prior. Autopsy showed evidence of healed fractures from previous beatings. (2) 22 September
2009, front page (A1), The State (Columbia, S. C. newspaper) carries the story of conviction
& 10 year sentence to jail of day-care operator, Willie Ritter, in the death of 9 month old
Javon Wilson who was left in a van all day of a hot spring day & died of
- Homicide by
criminal recklessness: The Atlanta Journal Constitution, 24 June 2000, page A4:
Nashville, Indiana. Dorothy Stewart, 71 year old census worker killed by a pack of dogs owned
by Wayne Newton and Joann Latvaitis. Investigators charged them with "homicide by criminal
- Homicide by
criminal negligence:18 Nov. 2000, page A4, The State (Columbia, S. C. newspaper):
Vail, Colorado. Nathan Hall, now 21 years old, was charged with reckless manslaughter [possible
16 year jail term] for the death of 33 year-old Alan Cobb in 1997. Hall, a ski lift operator at
Vail Resort that winter, collided with Cobb while skiing extremely fast in poor ski conditions
as Hall left his work shift. Cobb died shortly of head injuries. After 18 hours of
deliberation, the jury found Hall guilty, instead, of "criminally negligent homicide". 1 Feb.
2001, The State (Columbia, S. C. newspaper), from Denver, Colorado: Vail ski resort settled a
lawsuit by the Cobb family for $300,000. And, Hall was sentenced after his own trial to 90 days
in jail and 240 hours of community service, having been "...convicted of negligent
- Homicide by
depraved indifference: The State (Columbia, S. C. newspaper), 12 March 2004, page A5,
"Twins' mother refused surgery, faces charges", by Alexandria Sage of AP. Melissa Ann Rowland
refused to have a C-section even though one twin showed signs of serious distress...because she
did not want a scar. Said to have refused advice of 5 doctors in Salt Lake City, Utah (baby boy
delivered dead on 13 January 2004...baby girl alive).
DUI...vehicular homicide: The State (Columbia, S. C. newspaper), 9 July 2000, page A5:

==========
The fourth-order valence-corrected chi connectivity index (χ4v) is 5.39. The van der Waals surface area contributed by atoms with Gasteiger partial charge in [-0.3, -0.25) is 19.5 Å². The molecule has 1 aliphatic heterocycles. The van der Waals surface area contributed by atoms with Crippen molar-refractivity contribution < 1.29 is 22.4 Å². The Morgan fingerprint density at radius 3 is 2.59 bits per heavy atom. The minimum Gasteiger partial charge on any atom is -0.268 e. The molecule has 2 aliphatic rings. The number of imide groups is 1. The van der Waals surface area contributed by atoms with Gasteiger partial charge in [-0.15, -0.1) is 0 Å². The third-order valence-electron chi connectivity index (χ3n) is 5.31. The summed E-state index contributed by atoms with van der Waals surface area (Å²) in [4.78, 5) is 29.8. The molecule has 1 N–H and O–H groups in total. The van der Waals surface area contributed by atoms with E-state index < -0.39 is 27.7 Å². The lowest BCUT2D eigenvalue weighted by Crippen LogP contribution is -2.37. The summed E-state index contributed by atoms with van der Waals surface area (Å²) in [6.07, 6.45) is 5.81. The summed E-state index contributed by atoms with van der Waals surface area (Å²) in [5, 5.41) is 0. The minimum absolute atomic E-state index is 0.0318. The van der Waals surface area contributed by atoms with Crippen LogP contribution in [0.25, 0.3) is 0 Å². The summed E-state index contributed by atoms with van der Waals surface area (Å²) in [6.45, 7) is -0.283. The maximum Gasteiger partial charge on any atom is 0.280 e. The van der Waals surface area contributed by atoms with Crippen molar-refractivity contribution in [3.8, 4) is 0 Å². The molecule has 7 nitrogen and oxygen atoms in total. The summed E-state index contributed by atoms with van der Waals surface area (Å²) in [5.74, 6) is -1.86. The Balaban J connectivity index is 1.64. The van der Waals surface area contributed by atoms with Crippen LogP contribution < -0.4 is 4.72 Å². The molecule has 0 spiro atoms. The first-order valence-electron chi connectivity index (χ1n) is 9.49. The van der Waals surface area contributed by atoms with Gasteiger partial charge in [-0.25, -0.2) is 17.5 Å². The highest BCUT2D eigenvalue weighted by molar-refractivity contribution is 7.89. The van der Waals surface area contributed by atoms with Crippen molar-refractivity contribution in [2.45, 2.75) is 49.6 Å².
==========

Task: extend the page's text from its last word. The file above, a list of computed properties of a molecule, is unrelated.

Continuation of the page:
Audrey Kishline, author of "Moderate Drinking: The New Option for Problem Drinkers" and former
opponent of Alcoholics Anonymous' style of total abstinence, recently pled guilty to two counts
of vehicular homicide. After a binge-drinking episode in March in which she was so intoxicated
that she barely remembered climbing into her pickup truck, this 43 year old woman headed the
wrong way down an interstate highway near Cle Elum (in central Washington state) and smashed
head-on into a car. The wreck killed 38 year old Danny Davis (an electrician) and his 12 year
old daughter, LaSchell. Kishline's blood alcohol was three times the legal limit. Though the
maximum penalty there is life imprisonment, prosecutors are asking for only 4 + years because
she pledges to recant her book and carry out a campaign against drunk driving. [check out
Mothers Against Drunk Driving]
- HOMICIDE, by
way of death during an abduction: Larry Gene Bell abducted Shari Faye Smith in 1985
(she suffered from diabetes insipidus), and the decomposed body was found about 5 days later.
He also killed Debra May Helmick.
reckless: 21 March 2009, page A4, The State (Columbia, S. C. newspaper): In Chardon,
Ohio, 41 year old transgender (1993 sex change) wife (Chris Mason, aka Christine Newton-John)
of 73 year old James Mason was sentenced 3/20/09 for killing in June 2008 her frail husband
with forced swimming & treadmill exercise caught on a surveillance camera.
reckless with wanton endangerment: 22 September 2009 brought reports of a jury
rendering a not-guilty verdict for Coach David Jason Stinson, Pleasure Ridge Park High School
football coach in the August 2008 death of player, Max Gilpin, who collapsed during practice.
It was charged that Stinson ran the player practices to the point of abuse.
second degree, reckless: 2 August 2009, page A4, The State (Columbia, S. C.
newspaper): In Wausau, Wis., 47 year old father (Dale Neumann) was convicted in the death of
his 11 y/o daughter for whom he prayed rather than seek medical care (she had undiagnosed
- HOMICIDE, in
self defense, but with grave recklessness:
- HOMICIDE, in
self-defense (justifiable homicide):
12 & 21 Oct. 2000, page A7 & A12, The
State (Columbia, S. C. newspaper): On May 7, 2000, Troy Lee Carlisle and Kenny Peeples
had gone on a boating trip on Arkabutla Lake with Kenny's 7 year old stepdaughter and her
4 year old brother. Wearing life jackets, the two children jumped in (or were swept into)
the lake and swept away by choppy waves. The two men jumped in, Troy without a life
jacket. Troy ended up with 7 year old Dallas Reinhardt's life jacket, and her drowned
body was found two days later. Troy was charged with "depraved-heart murder"
because he was suspected of placing another person in imminent danger of death. Charges
were reduced, and Troy was convicted of the reduced charge of "manslaughter" and later
sentenced by Judge George Ready in Hernando, Miss., to the maximum 20 years in prison.